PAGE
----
Removing criminal penalties for possession of less than an ounce of marijuana could save the state more than $11 million in law enforcement costs, according to a new legislative report cited by a state Senate leader trying to rally support for his decriminalization bill.
Senate Majority Leader Martin Looney, D- New Haven, submitted testimony Tuesday to the legislature’s judiciary committee on a measure that would decriminalize possession of less than an ounce of marijuana by changing the offense from a misdemeanor — punishable by a maximum $1,000 fine and one year in jail — to an infraction subject to a fine of up to $121.
Looney said that the bill “represents a compassionate and pragmatic policy. Our state should not encourage illegal drug use; however, possession of marijuana for personal use should not leave a person with a life-long criminal record.”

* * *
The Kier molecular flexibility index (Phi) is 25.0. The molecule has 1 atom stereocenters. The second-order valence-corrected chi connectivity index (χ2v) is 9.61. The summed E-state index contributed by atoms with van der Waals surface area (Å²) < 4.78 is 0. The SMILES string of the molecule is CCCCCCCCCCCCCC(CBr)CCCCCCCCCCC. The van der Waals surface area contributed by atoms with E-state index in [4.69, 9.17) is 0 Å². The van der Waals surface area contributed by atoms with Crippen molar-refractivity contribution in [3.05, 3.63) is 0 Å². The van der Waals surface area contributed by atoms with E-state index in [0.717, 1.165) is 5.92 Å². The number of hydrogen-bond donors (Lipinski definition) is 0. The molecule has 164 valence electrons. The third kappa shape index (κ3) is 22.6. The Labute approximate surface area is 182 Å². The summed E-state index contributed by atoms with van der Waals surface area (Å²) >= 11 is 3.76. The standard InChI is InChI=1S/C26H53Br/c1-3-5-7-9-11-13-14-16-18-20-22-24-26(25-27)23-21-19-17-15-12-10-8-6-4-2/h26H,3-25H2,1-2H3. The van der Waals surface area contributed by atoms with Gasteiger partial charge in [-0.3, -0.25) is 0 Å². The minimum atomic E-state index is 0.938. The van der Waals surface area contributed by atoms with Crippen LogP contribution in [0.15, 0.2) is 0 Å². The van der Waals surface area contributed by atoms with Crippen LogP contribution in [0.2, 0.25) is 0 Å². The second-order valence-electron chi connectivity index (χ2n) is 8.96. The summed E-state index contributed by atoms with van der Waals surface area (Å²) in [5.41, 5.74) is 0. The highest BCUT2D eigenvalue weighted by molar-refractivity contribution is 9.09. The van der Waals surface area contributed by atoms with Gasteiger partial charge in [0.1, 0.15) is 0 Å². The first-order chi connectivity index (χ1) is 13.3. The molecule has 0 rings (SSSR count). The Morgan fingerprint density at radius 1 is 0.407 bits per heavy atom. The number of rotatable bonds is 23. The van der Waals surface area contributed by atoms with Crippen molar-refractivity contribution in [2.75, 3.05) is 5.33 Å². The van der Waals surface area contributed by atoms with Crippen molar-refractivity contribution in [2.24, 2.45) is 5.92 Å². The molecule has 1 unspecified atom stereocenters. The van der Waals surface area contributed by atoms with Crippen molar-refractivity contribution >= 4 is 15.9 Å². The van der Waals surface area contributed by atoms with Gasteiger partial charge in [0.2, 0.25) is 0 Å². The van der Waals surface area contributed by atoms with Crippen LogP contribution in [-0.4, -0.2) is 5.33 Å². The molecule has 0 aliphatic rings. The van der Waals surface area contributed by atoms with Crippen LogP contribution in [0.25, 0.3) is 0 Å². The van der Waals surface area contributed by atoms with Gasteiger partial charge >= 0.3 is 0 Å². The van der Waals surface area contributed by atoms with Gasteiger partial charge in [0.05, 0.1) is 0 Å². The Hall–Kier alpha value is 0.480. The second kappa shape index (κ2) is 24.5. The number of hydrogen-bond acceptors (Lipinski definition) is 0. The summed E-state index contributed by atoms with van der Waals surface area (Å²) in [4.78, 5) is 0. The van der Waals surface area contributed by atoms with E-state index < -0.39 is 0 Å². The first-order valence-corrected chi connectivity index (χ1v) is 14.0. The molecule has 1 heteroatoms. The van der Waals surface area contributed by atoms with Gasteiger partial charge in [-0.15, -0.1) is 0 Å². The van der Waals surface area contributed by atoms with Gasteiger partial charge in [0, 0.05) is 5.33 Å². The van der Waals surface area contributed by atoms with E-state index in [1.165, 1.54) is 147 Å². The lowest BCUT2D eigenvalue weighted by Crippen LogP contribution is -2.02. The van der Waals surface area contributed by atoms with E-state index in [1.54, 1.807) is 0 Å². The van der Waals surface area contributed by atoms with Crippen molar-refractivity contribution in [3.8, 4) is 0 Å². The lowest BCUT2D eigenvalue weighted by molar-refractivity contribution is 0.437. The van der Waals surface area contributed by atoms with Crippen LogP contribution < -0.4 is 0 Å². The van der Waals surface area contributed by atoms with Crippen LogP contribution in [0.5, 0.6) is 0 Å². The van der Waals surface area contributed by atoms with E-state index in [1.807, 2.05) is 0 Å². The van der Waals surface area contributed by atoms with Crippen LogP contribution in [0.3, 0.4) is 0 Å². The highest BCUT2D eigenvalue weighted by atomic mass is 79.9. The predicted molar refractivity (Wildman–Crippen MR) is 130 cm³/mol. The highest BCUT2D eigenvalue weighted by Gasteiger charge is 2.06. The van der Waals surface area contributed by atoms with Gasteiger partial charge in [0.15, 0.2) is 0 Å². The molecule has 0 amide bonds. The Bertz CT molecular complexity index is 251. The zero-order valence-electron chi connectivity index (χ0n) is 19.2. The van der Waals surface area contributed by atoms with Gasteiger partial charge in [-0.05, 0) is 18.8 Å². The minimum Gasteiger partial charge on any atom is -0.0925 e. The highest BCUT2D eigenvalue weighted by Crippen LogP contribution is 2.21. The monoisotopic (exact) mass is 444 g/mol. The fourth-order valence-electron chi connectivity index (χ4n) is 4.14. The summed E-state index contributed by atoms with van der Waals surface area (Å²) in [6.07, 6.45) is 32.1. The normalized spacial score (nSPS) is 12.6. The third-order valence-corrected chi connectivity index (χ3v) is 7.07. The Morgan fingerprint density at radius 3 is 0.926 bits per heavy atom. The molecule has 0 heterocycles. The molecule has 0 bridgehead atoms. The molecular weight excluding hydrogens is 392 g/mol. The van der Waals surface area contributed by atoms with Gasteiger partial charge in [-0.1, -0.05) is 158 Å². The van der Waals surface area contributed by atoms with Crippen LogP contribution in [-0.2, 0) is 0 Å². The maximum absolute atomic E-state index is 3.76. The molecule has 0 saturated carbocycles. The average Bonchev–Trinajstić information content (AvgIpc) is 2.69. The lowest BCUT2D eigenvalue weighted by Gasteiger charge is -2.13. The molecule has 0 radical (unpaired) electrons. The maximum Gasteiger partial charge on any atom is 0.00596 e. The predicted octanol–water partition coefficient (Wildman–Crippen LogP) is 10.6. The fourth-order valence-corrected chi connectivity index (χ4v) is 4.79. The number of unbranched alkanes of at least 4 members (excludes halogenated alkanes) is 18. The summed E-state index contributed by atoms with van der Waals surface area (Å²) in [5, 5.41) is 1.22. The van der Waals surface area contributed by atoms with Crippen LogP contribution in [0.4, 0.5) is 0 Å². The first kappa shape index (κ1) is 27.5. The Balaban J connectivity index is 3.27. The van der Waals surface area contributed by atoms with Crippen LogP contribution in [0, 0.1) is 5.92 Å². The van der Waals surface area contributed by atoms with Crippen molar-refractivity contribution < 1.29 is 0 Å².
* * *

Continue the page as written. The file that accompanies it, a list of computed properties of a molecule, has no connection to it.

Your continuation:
The bill would cut costs for police, courts, public defenders and prosecutors, he said.
The judiciary panel has until April 3 to decide whether to move the bill forward for further action, but Looney’s wasn’t the only view.
“It seems surreal that the same General Assembly that legislatively addresses quality of life and health issues, like trans-fat and secondhand smoke, would ever consider a bill that decriminalizes a substance which has such noxious effects,” said Sen. Toni Boucher, R-Wilton. “Marijuana is a gateway for other drugs.”
The legislature’s Office of Fiscal Analysis said that the 9,928 marijuana arrests in Connecticut in 2007 represented 7 percent of total arrests statewide, and it estimated that 3,300 of those involved less than an ounce.
“Based on a proportionate analysis” of money spent to handle those cases, the report said, “it is estimated that the proposal could save up to $11 million and generate $320,000 … from fines annually.”
Looney said that Massachusetts residents voted last year to decriminalize possessing the same quantity of marijuana.
By JON LENDER